Serena Williams engaged in a heated exchange with umpire, Carlos Ramos, after being handed code violations and which resulted in a game penalty which she described as unfair and sex discrimination.
You may wonder how a tennis violation could be construed as sexism. Ms Williams claims that she witnessed many male players call umpires ‘several things’ and not be penalised. She believes that the only reason that she was penalised for calling Mr Ramos ‘a thief’ and ‘liar’ was because she is a woman.
Ms Williams is quoted to have said at the post-game press conference, ‘He’s never taken a game from a man because they said ‘thief”…, ‘I’m going to continue to fight for women.’
Commentators have noted that well-known names such as McEnroe, Connors and Agassi have berated and shouted at chair umpires, but never received game penalties or any other sanctions. This is markedly different to Ms Williams’ treatment. This apparent differential treatment raises the inference that the reason is due to sex.
During the same tournament, French tennis player Alize Cornett received a code violation because she took off a shirt on court when she realised it was worn back to front. The code violation was imposed because of the US Open ruling – female players have to change shirts in a ‘private location’. However, male players are allowed to change shirts whilst sitting in chairs. One male player changed his shirt some 11 times throughout a match and tennis heavyweight Novak Djokovic sat shirtless for several minutes in a quarter final showdown, without any repercussions from the umpires.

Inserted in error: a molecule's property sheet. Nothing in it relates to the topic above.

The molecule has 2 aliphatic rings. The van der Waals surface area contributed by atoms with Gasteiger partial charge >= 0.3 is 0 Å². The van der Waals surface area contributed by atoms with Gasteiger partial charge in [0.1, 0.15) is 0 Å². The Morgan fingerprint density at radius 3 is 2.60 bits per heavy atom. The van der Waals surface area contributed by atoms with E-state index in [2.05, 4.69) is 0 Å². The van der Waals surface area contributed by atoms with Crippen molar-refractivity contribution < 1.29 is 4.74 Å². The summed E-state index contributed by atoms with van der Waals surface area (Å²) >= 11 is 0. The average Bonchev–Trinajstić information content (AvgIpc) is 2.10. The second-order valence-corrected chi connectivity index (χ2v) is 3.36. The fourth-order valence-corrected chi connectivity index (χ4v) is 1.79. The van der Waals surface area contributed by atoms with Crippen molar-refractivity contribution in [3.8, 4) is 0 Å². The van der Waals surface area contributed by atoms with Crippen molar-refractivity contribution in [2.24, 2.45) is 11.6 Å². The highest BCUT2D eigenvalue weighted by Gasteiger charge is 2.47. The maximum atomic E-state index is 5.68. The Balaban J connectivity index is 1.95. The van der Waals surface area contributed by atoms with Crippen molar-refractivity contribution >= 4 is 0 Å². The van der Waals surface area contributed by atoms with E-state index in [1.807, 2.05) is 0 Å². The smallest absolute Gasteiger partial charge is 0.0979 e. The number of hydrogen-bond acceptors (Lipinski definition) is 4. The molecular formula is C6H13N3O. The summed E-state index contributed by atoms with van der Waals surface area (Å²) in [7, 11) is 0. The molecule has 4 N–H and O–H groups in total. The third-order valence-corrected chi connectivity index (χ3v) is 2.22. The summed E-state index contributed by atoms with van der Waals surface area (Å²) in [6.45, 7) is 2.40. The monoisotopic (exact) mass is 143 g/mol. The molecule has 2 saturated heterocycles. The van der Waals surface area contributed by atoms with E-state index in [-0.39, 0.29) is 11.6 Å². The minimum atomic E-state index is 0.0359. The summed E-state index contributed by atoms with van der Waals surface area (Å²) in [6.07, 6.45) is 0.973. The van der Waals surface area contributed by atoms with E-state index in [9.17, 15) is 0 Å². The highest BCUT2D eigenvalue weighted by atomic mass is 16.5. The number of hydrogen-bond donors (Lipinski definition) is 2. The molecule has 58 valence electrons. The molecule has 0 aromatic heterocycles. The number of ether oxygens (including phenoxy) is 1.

This recent exchange is a reminder to employers that unequal treatment can occur through consequences, punishments and sanctions imposed (in the workplace), and it can be discriminatory where they are applied differently between men and women .
What is sex discrimination?
In a nutshell, sex discrimination is when you are treated differently because of your sex. The treatment can be a one-off action, or as a result of a rule or policy based on sex. It does not have to be intentional to be unlawful.
The Equality Act 2010 states that an individual should not be discriminated against because of their sex, or if they are connected to someone of a particular sex, or perceived to be a particular sex.
Although, Ms Williams’ is not an employee; the analogy is the same. She is alleging that she was discriminated against because of her sex; i.e she was treated worse than someone of the opposite sex (a male tennis player), in a similar situation (facing a code violation).
The Williams row may be just an indication of the different standards umpires will accept or perhaps it potentially highlights an institutionalised sexism in the sport.